A relationship breakdown led Paul to rely on credit and loans to get by. With only 30% of the family home awarded to him as well as child support payable, his financial situation became overwhelming. Paul was just unable to meet all of his committments.
“Opportunities multiply as they are seized”
– Sun Tzu
Paul’s background: A few years ago, everything was going really well for Paul. He had a great job, money in the bank, and a manageable mortgage. He was happily partnered with a baby on the way. Everything was perfect… until all of a sudden it wasn’t.
Paul’s relationship broke down. After months of trying to repair it, he and his partner decided to separate.
He and his partner began discussions with solicitors in respect to their marital assets and custody arrangements for their newborn baby. At the same time, Paul found himself having to rent a property in addition to maintaining the mortgage.
The debt: In the meantime, bills had started to pile up, including the solicitor’s fees. After using his savings, Paul turned to credit cards and personal loans to help him get by.
At the time, Paul wasn’t too worried about the unsecured debt he was accumulating. He thought he would be in a position to pay it all off once he and his partner sold the family home and he received his share of the proceeds. At least, that was the plan anyway.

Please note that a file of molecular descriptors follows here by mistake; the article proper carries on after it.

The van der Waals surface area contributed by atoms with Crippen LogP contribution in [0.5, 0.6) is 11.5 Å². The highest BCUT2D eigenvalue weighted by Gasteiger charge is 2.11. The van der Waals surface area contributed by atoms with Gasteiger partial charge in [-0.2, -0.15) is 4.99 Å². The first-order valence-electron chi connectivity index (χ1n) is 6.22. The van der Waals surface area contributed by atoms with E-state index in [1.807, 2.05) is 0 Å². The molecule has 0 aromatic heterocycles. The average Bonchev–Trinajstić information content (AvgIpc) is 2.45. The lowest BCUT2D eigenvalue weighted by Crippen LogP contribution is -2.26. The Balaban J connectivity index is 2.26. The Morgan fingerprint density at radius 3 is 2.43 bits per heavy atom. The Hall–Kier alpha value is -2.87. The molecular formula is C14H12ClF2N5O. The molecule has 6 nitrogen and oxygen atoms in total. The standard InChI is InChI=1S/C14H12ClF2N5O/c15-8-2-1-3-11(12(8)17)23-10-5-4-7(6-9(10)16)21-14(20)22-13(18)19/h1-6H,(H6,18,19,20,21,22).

The court rulings: After almost a year of proceedings in the family court and $150,000 of unsecured debt later, Paul’s ex-partner was awarded more than 70% of the family home.
His ex-partner managed to refinance the property into her name and paid Paul his share, however, this gave Paul less than $50,000. He used some of this money to pay down his unsecured debt.
Paul’s ex-partner also retained the majority custody of their child, and so Paul found himself being ordered to pay child support totalling $20,000 per annum.
The decision to file for bankruptcy: Despite earning a good income, Paul’s debts left him unable to continue with his debt repayments while also meeting his living expenses and child support commitments.
After exploring the options available Paul decided to file for bankruptcy.